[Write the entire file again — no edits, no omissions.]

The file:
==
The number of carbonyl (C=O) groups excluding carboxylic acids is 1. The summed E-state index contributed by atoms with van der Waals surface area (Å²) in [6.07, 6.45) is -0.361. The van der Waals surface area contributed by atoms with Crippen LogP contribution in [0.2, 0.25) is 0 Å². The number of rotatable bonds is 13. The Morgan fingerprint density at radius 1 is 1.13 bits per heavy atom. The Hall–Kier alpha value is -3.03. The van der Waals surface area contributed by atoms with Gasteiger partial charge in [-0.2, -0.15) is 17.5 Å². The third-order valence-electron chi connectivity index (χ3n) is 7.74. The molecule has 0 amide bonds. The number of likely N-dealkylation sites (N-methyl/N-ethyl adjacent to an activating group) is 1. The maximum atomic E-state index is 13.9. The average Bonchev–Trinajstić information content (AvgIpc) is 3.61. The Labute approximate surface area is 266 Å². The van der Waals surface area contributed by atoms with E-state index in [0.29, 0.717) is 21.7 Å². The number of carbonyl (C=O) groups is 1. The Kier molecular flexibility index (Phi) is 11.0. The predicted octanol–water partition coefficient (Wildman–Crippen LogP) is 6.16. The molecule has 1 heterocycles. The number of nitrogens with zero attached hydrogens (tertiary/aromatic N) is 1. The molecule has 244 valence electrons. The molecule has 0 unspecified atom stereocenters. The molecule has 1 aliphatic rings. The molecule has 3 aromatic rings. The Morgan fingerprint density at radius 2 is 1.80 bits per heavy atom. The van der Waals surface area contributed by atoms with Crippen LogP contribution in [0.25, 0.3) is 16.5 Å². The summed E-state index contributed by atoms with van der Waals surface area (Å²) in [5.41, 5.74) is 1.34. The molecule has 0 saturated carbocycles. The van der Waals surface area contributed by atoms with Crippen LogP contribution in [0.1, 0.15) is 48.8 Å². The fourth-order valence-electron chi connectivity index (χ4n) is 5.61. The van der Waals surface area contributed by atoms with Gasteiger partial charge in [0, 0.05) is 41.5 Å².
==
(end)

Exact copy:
The number of carbonyl (C=O) groups excluding carboxylic acids is 1. The summed E-state index contributed by atoms with van der Waals surface area (Å²) in [6.07, 6.45) is -0.361. The van der Waals surface area contributed by atoms with Crippen LogP contribution in [0.2, 0.25) is 0 Å². The number of rotatable bonds is 13. The Morgan fingerprint density at radius 1 is 1.13 bits per heavy atom. The Hall–Kier alpha value is -3.03. The van der Waals surface area contributed by atoms with Gasteiger partial charge in [-0.2, -0.15) is 17.5 Å². The third-order valence-electron chi connectivity index (χ3n) is 7.74. The molecule has 0 amide bonds. The number of likely N-dealkylation sites (N-methyl/N-ethyl adjacent to an activating group) is 1. The maximum atomic E-state index is 13.9. The average Bonchev–Trinajstić information content (AvgIpc) is 3.61. The Labute approximate surface area is 266 Å². The van der Waals surface area contributed by atoms with E-state index in [0.29, 0.717) is 21.7 Å². The number of carbonyl (C=O) groups is 1. The Kier molecular flexibility index (Phi) is 11.0. The predicted octanol–water partition coefficient (Wildman–Crippen LogP) is 6.16. The molecule has 1 heterocycles. The number of nitrogens with zero attached hydrogens (tertiary/aromatic N) is 1. The molecule has 244 valence electrons. The molecule has 0 unspecified atom stereocenters. The molecule has 1 aliphatic rings. The molecule has 3 aromatic rings. The Morgan fingerprint density at radius 2 is 1.80 bits per heavy atom. The van der Waals surface area contributed by atoms with Crippen LogP contribution in [0.25, 0.3) is 16.5 Å². The summed E-state index contributed by atoms with van der Waals surface area (Å²) in [5.41, 5.74) is 1.34. The molecule has 0 saturated carbocycles. The van der Waals surface area contributed by atoms with Crippen LogP contribution in [0.1, 0.15) is 48.8 Å². The fourth-order valence-electron chi connectivity index (χ4n) is 5.61. The van der Waals surface area contributed by atoms with Gasteiger partial charge in [0, 0.05) is 41.5 Å².